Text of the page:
The Taoiseach has come under fire for “inflaming tensions” with “reckless and irresponsible” warnings of a return to soldiers and checkpoints along the border if there is a no-deal Brexit.
Opposition parties have rounded on Leo Varadkar after he painted a graphic picture of a return to the border of the Troubles with physical infrastructure, cameras, and an army presence which he said could become a terrorist target.
In a significant change of tone and messaging, Mr Varadkar said: “If things go very wrong it will look like it looked 20 years ago.
“It would involve customs posts, it would involve people in uniform and it may involve the need, for example, for cameras, physical infrastructure, possibly a police presence, or an army presence to back it up.
His comments were described as “unhelpful rhetoric” by the DUP, which remains vehemently opposed to the backstop option.
The remarks came ahead of another critical Brexit vote in Westminster next Tuesday, after the House of Commons rejected the withdrawal agreement.
Mr Varadkar stressed that Ireland and the EU are “not going to give up a mechanism that we know will work, that is legally binding” and said “ultimately it’s the people who caused all of this and started this who have to come up with solutions”.
Fianna Fáil leader Micheál Martin told the Irish Examiner that Mr Varadkar had “heightened tensions” and his comments would raise significant concern, especially among people living in border areas who lived through the Troubles.
Mr Martin said the Taoiseach’s comments represented a “marked change in language” but said that Government had been putting out “different messages every day in the last few weeks”.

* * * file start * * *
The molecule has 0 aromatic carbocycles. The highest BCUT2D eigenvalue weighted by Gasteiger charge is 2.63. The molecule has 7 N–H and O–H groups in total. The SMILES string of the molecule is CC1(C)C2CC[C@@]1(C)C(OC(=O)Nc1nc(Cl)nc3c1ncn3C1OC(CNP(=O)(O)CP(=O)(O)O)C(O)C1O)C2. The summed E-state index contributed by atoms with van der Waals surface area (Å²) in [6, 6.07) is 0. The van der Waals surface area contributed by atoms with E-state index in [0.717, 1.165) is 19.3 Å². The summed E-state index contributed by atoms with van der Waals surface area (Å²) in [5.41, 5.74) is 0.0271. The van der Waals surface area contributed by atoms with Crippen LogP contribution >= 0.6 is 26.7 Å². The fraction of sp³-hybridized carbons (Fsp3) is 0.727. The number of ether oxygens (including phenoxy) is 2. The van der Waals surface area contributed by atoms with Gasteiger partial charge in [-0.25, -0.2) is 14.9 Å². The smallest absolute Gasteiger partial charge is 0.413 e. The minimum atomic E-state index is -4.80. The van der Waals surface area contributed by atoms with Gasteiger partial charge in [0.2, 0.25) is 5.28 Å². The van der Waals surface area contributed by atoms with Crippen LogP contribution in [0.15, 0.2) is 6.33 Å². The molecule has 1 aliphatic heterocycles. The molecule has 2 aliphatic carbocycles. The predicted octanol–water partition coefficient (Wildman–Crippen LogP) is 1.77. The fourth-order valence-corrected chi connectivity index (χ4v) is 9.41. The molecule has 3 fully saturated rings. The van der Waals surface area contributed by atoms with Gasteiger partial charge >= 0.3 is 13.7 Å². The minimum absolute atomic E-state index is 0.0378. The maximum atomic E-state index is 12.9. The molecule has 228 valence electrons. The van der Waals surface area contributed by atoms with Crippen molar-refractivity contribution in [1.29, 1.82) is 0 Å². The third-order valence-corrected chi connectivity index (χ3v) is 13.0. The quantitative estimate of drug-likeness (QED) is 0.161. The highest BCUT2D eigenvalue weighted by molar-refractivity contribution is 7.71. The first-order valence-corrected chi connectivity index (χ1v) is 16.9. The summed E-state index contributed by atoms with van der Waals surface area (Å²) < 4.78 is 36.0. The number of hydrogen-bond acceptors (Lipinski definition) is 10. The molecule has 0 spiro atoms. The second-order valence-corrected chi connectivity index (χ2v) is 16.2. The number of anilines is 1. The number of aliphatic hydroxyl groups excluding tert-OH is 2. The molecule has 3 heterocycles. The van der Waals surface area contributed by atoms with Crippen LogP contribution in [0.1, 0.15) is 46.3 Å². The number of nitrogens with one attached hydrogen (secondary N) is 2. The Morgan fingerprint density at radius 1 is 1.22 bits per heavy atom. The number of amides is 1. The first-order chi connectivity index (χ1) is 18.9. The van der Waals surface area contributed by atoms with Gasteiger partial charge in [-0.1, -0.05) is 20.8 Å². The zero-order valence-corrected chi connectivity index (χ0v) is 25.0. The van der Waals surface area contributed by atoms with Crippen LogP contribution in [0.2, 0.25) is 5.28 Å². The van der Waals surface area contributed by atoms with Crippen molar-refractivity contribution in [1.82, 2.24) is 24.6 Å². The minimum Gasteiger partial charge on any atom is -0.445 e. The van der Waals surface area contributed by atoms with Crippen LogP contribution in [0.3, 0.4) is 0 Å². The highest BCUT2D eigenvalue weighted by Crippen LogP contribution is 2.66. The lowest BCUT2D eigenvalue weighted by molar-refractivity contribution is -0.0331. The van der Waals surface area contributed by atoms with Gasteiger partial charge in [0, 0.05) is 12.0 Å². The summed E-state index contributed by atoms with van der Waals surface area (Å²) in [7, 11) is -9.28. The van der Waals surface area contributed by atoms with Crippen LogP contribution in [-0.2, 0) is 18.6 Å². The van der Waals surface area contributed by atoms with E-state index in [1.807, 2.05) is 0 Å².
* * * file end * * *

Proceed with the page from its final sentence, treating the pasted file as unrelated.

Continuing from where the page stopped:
The Cork South-Central TD pointed to the fact that the Taoiseach’s comments seemed to directly contradict the head of Revenue Niall Cody, who told the Finance Committee this week that there were no plans to install any physical infrastructure.
Sinn Féin president Mary Lou McDonald said the comments were “reckless and irresponsible” and “totally contrary to previous assertions regarding the Government’s commitment to the backstop”.
She said Mr Varadkar had painted a doomsday scenario of the return of soldiers to the border in the event of a no deal Brexit.
“If that is the case then the only way to prevent such a scenario is by affording the Irish people their say in the form of a border poll on Irish unity,” said Ms McDonald.
Despite Mr Varadkar’s detailed description of the return to troops and checkpoints, the Government yesterday remained adamant that no planning is under way for a border with the North and all contingencies are based around the east-west links at ports and airports.
While a Government spokesman stuck hard to the line that they are not contemplating a hard border, it is understood that at a private briefing this week, Opposition leaders were told there have been “general discussions” around border checks with the EU.
Labour leader Brendan Howlin said the Taoiseach has “questions to answer” on his remarks in Davos.
“These kind of hardline gestures will infuriate those in the UK who already see Ireland’s concerns as the main barrier to a UK deal with the EU.”
Ulster Unionist MEP Jim Nicholson said the remarks would “wind things up”.